A growing interest in reading and at-home entertainment for kids during the pandemic has helped Indigo Books & Music Inc. to a narrower loss in its second quarter.
The Toronto-based retailer reported a net loss of $17.5-million for the 13 weeks ended Sept. 26, compared to a $20.5-million net loss in the same period last year. Like most brick-and-mortar stores, Indigo has seen foot traffic remain low as regions across the country continue to grapple with the COVID-19 pandemic, while its online sales more than doubled in the quarter, growing by 113.6 per cent.
Indigo’s revenue was roughly flat, growing by nearly 1 per cent in the second quarter to $205.3-million.
Indigo has been continuing to cut costs as it seeks to bring the business back to profitability – all while coping with the lingering effects of lockdowns during the summer and ongoing physical-distancing restrictions in its stores and warehouses.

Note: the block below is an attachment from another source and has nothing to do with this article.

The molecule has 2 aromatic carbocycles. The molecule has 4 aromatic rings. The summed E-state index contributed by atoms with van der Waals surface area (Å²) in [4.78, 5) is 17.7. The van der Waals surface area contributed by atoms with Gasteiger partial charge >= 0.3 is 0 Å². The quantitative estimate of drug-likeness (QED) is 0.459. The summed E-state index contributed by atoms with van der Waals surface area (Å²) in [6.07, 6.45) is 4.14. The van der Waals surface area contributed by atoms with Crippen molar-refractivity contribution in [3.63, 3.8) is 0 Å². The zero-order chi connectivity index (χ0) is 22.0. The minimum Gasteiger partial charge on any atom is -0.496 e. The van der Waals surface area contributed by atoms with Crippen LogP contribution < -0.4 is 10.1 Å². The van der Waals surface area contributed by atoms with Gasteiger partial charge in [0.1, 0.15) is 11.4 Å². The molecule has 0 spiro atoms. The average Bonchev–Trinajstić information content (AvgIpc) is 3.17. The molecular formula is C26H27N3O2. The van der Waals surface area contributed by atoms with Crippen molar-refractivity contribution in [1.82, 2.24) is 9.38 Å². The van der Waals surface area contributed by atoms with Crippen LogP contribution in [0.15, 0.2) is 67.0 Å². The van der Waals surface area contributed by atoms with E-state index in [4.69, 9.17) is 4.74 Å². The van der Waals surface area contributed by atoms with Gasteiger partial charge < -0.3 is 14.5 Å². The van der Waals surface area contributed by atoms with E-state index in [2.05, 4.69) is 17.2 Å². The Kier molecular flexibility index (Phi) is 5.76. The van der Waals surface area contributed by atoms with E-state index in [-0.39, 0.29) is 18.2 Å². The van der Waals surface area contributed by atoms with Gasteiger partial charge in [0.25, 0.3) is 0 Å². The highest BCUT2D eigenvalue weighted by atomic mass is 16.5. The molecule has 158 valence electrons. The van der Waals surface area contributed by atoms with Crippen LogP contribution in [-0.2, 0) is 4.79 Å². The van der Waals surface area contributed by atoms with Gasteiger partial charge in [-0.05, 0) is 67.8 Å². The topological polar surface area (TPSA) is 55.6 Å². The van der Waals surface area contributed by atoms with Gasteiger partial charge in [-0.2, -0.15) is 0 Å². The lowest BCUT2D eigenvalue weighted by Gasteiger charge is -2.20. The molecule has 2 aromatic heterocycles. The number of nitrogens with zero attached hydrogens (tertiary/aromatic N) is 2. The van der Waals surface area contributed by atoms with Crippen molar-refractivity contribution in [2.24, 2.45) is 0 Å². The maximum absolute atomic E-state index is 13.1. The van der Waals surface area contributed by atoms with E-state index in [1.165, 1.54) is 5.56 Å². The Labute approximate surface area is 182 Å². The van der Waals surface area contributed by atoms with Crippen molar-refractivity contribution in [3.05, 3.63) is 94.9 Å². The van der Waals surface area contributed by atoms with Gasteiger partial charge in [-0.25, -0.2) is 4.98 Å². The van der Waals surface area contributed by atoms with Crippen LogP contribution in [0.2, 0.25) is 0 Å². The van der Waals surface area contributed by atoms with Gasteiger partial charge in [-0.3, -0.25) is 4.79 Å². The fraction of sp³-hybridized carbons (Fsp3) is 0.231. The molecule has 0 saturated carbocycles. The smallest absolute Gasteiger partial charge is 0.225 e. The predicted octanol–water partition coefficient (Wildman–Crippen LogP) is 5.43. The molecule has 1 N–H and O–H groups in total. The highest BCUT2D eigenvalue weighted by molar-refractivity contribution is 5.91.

The company has also been preparing for a busy holiday season that is expected to put a strain on shipping logistics as customers do more of their shopping via e-commerce. Indigo recently launched in-store and curbside pickup for online orders, and announced a partnership with delivery service Instacart to offer same-day delivery in the Greater Toronto Area.
“The holidays are going to be challenging,” Indigo CEO Heather Reisman said in an interview with the Globe and Mail in September. “No matter what, you’re not going to see stores as busy as they were.”
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